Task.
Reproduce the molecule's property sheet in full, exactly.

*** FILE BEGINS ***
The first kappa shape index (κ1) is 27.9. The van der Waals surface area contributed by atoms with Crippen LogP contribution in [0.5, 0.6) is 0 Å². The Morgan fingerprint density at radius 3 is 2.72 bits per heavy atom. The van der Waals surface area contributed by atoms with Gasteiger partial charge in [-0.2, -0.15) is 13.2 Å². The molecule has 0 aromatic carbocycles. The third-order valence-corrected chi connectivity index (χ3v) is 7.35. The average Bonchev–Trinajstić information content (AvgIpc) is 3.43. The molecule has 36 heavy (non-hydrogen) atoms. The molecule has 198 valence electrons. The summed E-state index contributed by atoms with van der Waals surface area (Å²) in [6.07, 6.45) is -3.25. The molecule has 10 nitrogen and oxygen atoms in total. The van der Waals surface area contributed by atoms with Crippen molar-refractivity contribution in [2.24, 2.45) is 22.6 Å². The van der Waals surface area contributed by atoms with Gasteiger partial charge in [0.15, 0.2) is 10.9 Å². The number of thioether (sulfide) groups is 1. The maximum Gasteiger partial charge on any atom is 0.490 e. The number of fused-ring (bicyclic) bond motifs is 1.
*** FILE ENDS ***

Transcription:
The first kappa shape index (κ1) is 27.9. The van der Waals surface area contributed by atoms with Crippen LogP contribution in [0.5, 0.6) is 0 Å². The Morgan fingerprint density at radius 3 is 2.72 bits per heavy atom. The van der Waals surface area contributed by atoms with Gasteiger partial charge in [-0.2, -0.15) is 13.2 Å². The molecule has 0 aromatic carbocycles. The third-order valence-corrected chi connectivity index (χ3v) is 7.35. The average Bonchev–Trinajstić information content (AvgIpc) is 3.43. The molecule has 36 heavy (non-hydrogen) atoms. The molecule has 198 valence electrons. The summed E-state index contributed by atoms with van der Waals surface area (Å²) in [6.07, 6.45) is -3.25. The molecule has 10 nitrogen and oxygen atoms in total. The van der Waals surface area contributed by atoms with Crippen molar-refractivity contribution in [2.24, 2.45) is 22.6 Å². The van der Waals surface area contributed by atoms with Gasteiger partial charge in [0.15, 0.2) is 10.9 Å². The number of thioether (sulfide) groups is 1. The maximum Gasteiger partial charge on any atom is 0.490 e. The number of fused-ring (bicyclic) bond motifs is 1.